All workshop dates are announced on the website, of course – so check it out, there is sure to be one close to you!
6) Rails Girls II: Summer grants for female beginning programmers in open source
The “Rails Girls Summer of Code” grants, financed by donations, give women who have completed a Rails Girls workshop an opportunity to spend three months as part of a team of two developing an open-source project. Grant recipients document their progress in blogs and receive advice and assistance from coaches and mentors.
7) Practical tools for kids – and adults ;-)
Massachusetts Institute of Technology (MIT) has developed Scratch, a creative learning community in which children can create stories, games and animations online using simple drag and drop tools and share them with others.
App Inventor is similarly easy to use and teaches users how to create Android apps in just a few hours. This is not just fun for children and adolescents; it is also attractive to hobby programmers and entrepreneurs who want to develop an app quickly without having to learn a programming language. The project was originally developed by Google, but has since been taken over by MIT as well.
8.) Playful tutorials
Code.org is an online code studio by Hour of Code, which also offers playful tutorials for people of all ages. The Hour of Code is a one-hour introduction to computer science designed to demystify code and shows that anybody can learn the basics.
9) Delving a little deeper
The Khan Academy’s online courses and Mozilla’s Webmaker project are perfect for young people interested in delving a little deeper into web development. The not-for-profit Kahn Academy Initiative offers free, world-class education for anyone, anywhere – and along with math and history, they also offer programming instruction.
Webmaker offers great tools for remixing and creating websites and mobile apps for users without previous coding knowledge. Webmaker allows them to remix copies of existing projects and thereby gain a basic understanding. This can in fact be a good starting point to dig deeper into web technologies.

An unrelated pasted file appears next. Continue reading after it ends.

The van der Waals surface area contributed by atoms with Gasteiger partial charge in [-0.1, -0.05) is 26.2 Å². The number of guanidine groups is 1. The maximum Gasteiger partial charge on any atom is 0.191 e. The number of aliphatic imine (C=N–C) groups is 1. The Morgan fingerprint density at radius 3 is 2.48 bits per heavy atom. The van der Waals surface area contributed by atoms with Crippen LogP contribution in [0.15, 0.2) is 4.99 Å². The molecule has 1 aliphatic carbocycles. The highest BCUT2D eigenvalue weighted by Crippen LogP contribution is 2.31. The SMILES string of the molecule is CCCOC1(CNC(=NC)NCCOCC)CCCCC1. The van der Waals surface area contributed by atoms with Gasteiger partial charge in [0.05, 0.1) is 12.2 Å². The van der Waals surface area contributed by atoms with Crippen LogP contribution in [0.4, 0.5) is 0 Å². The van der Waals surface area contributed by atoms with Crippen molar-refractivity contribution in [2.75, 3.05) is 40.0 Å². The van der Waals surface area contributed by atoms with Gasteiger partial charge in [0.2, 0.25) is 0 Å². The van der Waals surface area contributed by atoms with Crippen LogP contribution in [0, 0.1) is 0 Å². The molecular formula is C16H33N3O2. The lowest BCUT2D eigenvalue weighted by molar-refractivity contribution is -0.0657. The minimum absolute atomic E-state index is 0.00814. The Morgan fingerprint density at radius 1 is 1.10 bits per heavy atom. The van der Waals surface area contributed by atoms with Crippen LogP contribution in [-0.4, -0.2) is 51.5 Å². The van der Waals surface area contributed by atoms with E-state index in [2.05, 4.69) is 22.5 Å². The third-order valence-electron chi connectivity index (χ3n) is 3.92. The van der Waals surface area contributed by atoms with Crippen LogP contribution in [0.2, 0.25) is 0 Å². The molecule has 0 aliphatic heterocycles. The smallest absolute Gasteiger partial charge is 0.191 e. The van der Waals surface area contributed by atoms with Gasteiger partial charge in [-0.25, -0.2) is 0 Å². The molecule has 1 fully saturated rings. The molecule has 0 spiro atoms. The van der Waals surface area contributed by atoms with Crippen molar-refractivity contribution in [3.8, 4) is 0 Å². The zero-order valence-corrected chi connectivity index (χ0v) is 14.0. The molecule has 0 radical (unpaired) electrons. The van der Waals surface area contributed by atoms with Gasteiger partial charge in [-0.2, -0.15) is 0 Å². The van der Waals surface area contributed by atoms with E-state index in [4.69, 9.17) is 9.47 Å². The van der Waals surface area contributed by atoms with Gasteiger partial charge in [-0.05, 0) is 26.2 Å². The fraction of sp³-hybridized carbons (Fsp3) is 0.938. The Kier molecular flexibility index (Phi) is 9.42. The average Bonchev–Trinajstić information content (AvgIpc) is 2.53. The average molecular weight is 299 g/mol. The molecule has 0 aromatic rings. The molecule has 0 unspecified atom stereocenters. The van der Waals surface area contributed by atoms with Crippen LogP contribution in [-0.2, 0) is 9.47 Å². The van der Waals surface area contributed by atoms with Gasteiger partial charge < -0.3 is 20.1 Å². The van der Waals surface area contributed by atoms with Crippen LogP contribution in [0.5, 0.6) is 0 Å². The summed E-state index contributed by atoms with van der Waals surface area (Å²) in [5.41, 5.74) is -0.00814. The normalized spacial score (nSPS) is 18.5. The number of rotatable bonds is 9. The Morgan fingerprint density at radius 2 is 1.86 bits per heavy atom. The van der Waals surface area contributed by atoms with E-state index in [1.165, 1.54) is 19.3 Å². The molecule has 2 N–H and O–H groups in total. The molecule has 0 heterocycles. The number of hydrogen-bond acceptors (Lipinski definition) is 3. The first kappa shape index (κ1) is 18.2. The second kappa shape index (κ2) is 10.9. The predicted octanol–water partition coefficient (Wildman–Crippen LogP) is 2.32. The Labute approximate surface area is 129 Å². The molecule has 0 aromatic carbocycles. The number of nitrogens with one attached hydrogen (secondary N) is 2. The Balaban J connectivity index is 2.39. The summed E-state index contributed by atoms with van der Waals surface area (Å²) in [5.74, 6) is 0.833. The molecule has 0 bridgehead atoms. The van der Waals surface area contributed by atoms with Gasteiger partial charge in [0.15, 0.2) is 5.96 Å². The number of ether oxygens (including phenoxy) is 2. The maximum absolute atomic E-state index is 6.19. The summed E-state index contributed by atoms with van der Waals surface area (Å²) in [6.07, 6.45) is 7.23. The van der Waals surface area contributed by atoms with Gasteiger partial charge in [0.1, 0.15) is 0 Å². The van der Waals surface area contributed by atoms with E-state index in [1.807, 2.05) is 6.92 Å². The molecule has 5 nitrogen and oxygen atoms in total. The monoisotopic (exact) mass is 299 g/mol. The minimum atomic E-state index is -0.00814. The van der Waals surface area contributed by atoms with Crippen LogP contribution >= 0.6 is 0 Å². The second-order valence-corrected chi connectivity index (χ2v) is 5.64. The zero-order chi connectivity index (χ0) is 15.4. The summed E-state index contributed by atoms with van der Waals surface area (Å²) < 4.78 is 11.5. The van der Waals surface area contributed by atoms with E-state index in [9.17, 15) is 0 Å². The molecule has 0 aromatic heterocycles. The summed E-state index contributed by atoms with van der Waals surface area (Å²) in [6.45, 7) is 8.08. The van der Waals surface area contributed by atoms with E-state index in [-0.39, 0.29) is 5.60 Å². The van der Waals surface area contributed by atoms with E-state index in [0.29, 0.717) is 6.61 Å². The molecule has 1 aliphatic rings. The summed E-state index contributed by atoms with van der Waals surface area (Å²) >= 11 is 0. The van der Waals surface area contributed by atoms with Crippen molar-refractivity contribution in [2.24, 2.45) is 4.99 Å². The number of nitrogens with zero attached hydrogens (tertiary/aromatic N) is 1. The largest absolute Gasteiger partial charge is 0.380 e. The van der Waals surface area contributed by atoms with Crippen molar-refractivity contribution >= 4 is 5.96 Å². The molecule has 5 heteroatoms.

Mozilla is also a non-profit organisation and all tools are accessible to anyone for free.
My personal tip:
This list is in no way complete: There is a whole host of other great tools and regional platforms out there. I hope I have given you a few ideas of where to start.
If you want to get started right away and learn to code, here are a few personal tips from me:
Try to come up with a small project you could actually complete – together with another beginner if possible. In agile software development, working with a partner is called pair coding. This is a common, and very motivating, way to work.
You don’t know anyone who is interested in such a project? There are online portals that can set you up with a partner, such as CoderMatch and Remote Pair Programmers Meetup. For a fee, sites like Airpair and Codementor will set you up with experienced programmers who offer tutoring in programming.
Many beginner programmers are thwarted by the cryptic error messages that can pop up at any time. It can be helpful to simply search for the error message using Google or special programming forums like Stack Overflow.
To meet up with experts and other people who share your interests, you can attend meetings of local user groups. The Meetup portal often lists meetings in your area.
Lots of luck! I look forward to hearing your comments and ideas.